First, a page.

Malaysia's most popular festivities

Pat Fama
Yahoo! Malaysia Editorial
4 January 2013


Malaysia is one of the most ethnically, religiously and culturally diverse countries in the world. All this diversity means a huge array of festivals, many of them colourful spectacles, every year. What follows is a description of the main festivals during 2013.

Thaipusam (January 27)


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For sheer spectacle, nothing matches the festival of Thaipusam, which commemorates the victory of the Hindu deity Lord Murugan over a powerful demon. The largest and most spectacular celebrations outside Indi, take place in and around Kuala Lumpur - the highlight of which is a procession to the Hindu temple complex at Batu Caves. Many of the devotees are either giving thanks for a past or future favour, or doing penance, for a misdeed.



Chinese New Year (February 10)

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Also known as the Lunar New Year or the Spring Festival, it marks the start of the first month of the Chinese lunar calendar. The celebrations last for 15 days, culminating in the Lantern Festival, known locally as Chap Goh Mei. Rituals associated with the festival  include a thorough spring clean; a New Year's Eve family reunion dinner; giving ang pows (red envelopes wish cash inside); making offerings to ancestors; lighting incense at temples; fireworks and firecrackers; and lion and dragon dances.


Easter (March 31)

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For many Christians, Easter is the most important festival of the year, as it marks the resurrection of Jesus Christ. It is preceded by a six week period known as Lent, when members of various denominations fast or give up luxuries, as a form of penitence. Easter is followed by a 50-day period, known as Eastertide, which culminates in Pentecost or Whitsun, commemorating the effective start of Christianity as a religion.



Vaisakhi (April 14)

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This is the Sikh New Year, as well as an ancient Punjabi harvest festival. Vaisakhi is also a collective birthday, commemorating the foundation in 1699 of the Khalsa (Sikh brotherhood). Prayer meetings are held at gurdwaras (Sikh temples) to mark the three-day festival, with religious songs and discourses too. Sikhs celebrate roughly 40 other festivals every year, including one honouring each of their ten Gurus.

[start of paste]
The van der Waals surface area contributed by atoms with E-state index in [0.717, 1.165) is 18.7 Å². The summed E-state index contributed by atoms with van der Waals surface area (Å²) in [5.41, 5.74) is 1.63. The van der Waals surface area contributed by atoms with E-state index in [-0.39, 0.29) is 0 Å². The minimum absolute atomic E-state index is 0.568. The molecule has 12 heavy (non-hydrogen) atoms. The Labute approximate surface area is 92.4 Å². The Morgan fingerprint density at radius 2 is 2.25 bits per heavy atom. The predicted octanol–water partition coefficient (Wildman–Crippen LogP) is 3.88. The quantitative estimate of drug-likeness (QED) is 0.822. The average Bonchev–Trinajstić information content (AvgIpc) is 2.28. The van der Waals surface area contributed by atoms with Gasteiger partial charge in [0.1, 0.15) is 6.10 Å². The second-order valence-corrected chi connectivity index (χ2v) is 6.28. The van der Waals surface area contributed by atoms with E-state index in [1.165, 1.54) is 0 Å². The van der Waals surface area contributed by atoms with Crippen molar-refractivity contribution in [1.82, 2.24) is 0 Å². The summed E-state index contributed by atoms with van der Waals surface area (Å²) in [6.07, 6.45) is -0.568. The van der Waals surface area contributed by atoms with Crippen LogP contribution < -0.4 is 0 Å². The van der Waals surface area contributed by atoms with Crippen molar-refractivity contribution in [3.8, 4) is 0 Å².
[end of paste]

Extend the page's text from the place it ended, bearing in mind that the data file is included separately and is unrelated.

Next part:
Kaamatan (May-June)

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This is the most important festival of the year for the Kadazan-Dusun (indigenous) peoples of Sabah. At its core it is a thanksgiving celebration for the rice harvest, but it also has elements of spiritual renewal and purification. Widespread conversion to Christianity and Islam has seen the gradual disappearance of animist rituals formerly associated with Kaamatan.



Wesak (May 24)

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Commemorating the Buddha's birth, enlightenment and death, this is the most important festival of the year for Malaysian Buddhists. Many practices are associated with Wesak, including charitable donations and other acts of kindness; lighting candles, incense and joss sticks at temples; meditating on the Eight Precepts (core beliefs of Buddhism); and eating vegetarian food.



Gawai Dayak (June 1)

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This is a collective harvest celebration of the indigenous peoples of Sarawak, and has both religious and cultural elements. Practices vary between communities, but often include ceremonies to appease spirits; offerings to ancestors; cleaning and decorating homes;    drinking special rice wine known as tuak; and traditional music and dancing.